But when many students sit down to do their homework, no one is there to help them. Suddenly, the smiles start to disappear. Parents may be working, at second jobs or are unable to assist due to a language barrier. These children are not only met with feelings of frustration but they quickly begin to fall behind their peers.

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Vanessa Vasquez

For over 20 years,  New Horizons of SWFL has been a safe haven for children to get the homework help they desperately need. In a small neighborhood in Bonita Springs, the first Super Kids Club — an afterschool club for K-5th grade-students who are struggling in school — was opened with roughly 20 children. The majority came from homes where English was not the primary language.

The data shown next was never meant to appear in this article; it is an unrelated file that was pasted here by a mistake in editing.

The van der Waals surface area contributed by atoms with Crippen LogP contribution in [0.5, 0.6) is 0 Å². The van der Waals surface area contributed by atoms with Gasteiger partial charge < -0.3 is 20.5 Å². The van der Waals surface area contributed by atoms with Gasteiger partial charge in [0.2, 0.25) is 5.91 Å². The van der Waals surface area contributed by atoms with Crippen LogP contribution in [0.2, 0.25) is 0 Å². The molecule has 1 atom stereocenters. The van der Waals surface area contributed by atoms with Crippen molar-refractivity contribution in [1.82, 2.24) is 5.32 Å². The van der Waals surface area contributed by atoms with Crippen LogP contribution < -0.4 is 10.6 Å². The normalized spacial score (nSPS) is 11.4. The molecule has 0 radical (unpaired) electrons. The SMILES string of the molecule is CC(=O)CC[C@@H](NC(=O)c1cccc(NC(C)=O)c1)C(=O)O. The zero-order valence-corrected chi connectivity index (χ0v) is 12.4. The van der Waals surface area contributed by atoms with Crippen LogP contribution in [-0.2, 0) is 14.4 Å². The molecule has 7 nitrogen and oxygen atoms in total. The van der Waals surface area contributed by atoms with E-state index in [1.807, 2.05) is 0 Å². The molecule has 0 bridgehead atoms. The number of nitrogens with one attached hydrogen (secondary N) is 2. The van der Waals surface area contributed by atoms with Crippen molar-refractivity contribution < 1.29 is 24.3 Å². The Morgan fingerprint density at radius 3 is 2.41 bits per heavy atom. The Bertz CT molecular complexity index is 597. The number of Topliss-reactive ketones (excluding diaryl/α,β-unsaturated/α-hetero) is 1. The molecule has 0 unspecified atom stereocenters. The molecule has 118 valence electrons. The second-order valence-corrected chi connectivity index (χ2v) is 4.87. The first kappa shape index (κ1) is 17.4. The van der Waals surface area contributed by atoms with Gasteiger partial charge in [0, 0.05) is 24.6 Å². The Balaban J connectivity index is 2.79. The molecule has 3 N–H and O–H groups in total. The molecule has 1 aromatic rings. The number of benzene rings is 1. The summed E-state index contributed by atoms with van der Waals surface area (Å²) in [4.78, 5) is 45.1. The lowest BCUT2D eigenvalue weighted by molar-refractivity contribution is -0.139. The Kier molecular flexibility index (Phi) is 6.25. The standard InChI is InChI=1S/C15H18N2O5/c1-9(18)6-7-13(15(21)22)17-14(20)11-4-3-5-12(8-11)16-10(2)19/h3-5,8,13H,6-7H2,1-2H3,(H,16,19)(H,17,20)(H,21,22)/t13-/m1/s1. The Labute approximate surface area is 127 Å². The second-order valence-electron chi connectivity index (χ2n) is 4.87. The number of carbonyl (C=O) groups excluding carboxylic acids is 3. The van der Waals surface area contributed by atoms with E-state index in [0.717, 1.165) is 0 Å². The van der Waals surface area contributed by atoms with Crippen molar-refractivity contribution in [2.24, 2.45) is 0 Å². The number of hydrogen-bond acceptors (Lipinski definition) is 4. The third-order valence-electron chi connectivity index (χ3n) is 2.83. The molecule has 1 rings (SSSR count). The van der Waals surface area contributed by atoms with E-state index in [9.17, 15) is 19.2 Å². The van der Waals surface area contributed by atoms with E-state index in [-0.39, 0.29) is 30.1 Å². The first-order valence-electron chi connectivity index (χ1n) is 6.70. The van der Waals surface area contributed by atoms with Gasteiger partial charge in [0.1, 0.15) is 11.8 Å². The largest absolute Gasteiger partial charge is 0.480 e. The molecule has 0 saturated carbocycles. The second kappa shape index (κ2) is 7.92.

The founder, a former Lee County teacher, wanted to do more to make sure all students could succeed. Compassionate community members started to line up to support the students by tutoring, mentoring and offering a kind smile.

Today, Vanessa is one of the many “Super Kids” benefiting from time at the club. Since birth, she has faced several health struggles that affected her learning development. Sometimes, comprehension and concentration issues leave her feeling defeated. However, it doesn’t stop her from making her best effort.

 

“Vanessa always has a smile on her face, even on her worst days,” said Alexia Ramirez, Bonita Springs Super Kids Club director. The contagious smile she proudly wears gives no indication of the difficulties she battles each day.